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You've a sweet bugari already so I'd probably go for factory reeds and a breezy sound for your italian folk songs...

The Bugari has the hand finished reeds. It's a nice instrument and I am happy with the tone, but I ultimately want to have a wetter musette. I will re-listen to your videos to see if I can hear the difference.
 

NickC

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NickC, regarding volume, I wouldn't be afraid of the power, since it comes paired with greater sensitivity and response, allowing you to achieve the same volume you're used to with less air and effort. It might take a slight adjustment in your play style but in my opinion it can only widen your expressive range.

(Don't drive the Bugatti to the grocery store, it's too fast...)

You're right. Having more dynamic range is a good thing. It's something to consider.
 

NickC

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I guess that what he meant was that the more expensive A Mano reeds are overkill for an accordion that is expected to be used with considerable tremolo most of the time.

This is the kind of thing that I wanted to discuss. I would be using a considerable amount of tremelo with this instrument. I would use either LMM (master) or MM tones. It is for Italian waltzes, mazurkas and polkas. I can't decide if the benefits would be 'lost' or would they just be less noticeable?
 

debra

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This is the kind of thing that I wanted to discuss. I would be using a considerable amount of tremelo with this instrument. I would use either LMM (master) or MM tones. It is for Italian waltzes, mazurkas and polkas. I can't decide if the benefits would be 'lost' or would they just be less noticeable?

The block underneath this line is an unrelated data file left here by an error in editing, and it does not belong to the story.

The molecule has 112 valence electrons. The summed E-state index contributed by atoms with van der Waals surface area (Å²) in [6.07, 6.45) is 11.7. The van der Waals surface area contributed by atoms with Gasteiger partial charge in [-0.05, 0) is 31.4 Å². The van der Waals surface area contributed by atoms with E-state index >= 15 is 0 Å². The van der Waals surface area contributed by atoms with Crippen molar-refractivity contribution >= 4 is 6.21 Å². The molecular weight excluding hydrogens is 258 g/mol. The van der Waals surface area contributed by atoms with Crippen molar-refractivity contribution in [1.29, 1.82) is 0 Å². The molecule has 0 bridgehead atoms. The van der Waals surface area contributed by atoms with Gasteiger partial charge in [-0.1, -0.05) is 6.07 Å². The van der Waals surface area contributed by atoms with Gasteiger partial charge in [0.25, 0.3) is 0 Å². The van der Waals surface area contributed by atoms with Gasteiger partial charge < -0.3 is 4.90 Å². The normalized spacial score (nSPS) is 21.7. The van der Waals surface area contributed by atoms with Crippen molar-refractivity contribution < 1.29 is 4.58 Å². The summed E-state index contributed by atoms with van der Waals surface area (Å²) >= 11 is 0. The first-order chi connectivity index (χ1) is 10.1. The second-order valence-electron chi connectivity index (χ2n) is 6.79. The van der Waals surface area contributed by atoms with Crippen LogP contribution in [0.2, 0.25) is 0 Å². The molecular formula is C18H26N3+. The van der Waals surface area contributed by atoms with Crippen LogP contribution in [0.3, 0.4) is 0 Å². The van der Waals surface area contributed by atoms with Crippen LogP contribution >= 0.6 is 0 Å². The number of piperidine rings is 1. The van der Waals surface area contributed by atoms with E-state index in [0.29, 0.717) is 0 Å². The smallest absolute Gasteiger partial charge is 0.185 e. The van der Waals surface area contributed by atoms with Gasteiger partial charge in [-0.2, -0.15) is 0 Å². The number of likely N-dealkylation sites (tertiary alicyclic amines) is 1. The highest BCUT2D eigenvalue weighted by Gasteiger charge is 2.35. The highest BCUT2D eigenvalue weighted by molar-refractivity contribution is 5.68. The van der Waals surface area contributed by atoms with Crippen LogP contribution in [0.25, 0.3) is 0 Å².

I'm pretty sure the benefits of a mano reeds in LMM or MM (or LMMM or MMM) would be completely unnoticeable.
 

debra

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The Bugari has the hand finished reeds. It's a nice instrument and I am happy with the tone, but I ultimately want to have a wetter musette. I will re-listen to your videos to see if I can hear the difference.
I have two Bugari accordions: a 508/ARS/C with a mano reeds and a 540/ARS/C with typo a mano reeds. I do not notice a difference in sound between the type of reeds. I do notice a significant difference in sound caused by the 508 having 2 reed blocks in cassotto and the 540 having 3. (The difference is most obvious in the M register: the cassotto makes the sound of the first row of buttons very mellow, the second row a bit less mellow and the third row even less mellow. The effect is more pronounced on the 540 than on the 508.
I used to have a small all-bugari ensemble with several Artist Cassotto instruments and to my ears they all sounded the same, although I know they were bought with years in between and did not all have the same brand of reeds...
 

Scuromondo

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So it's a bit strange that an accordion manufacturer would ever recommend against the best reeds
He did say that for any double octave laccordion with piccolo reeds and not musette tuned, he will absolutely recommend A Mano.
 
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debra

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He did say that for any double octave accordion with piccolo reeds, he will absolutely recommend A Mano.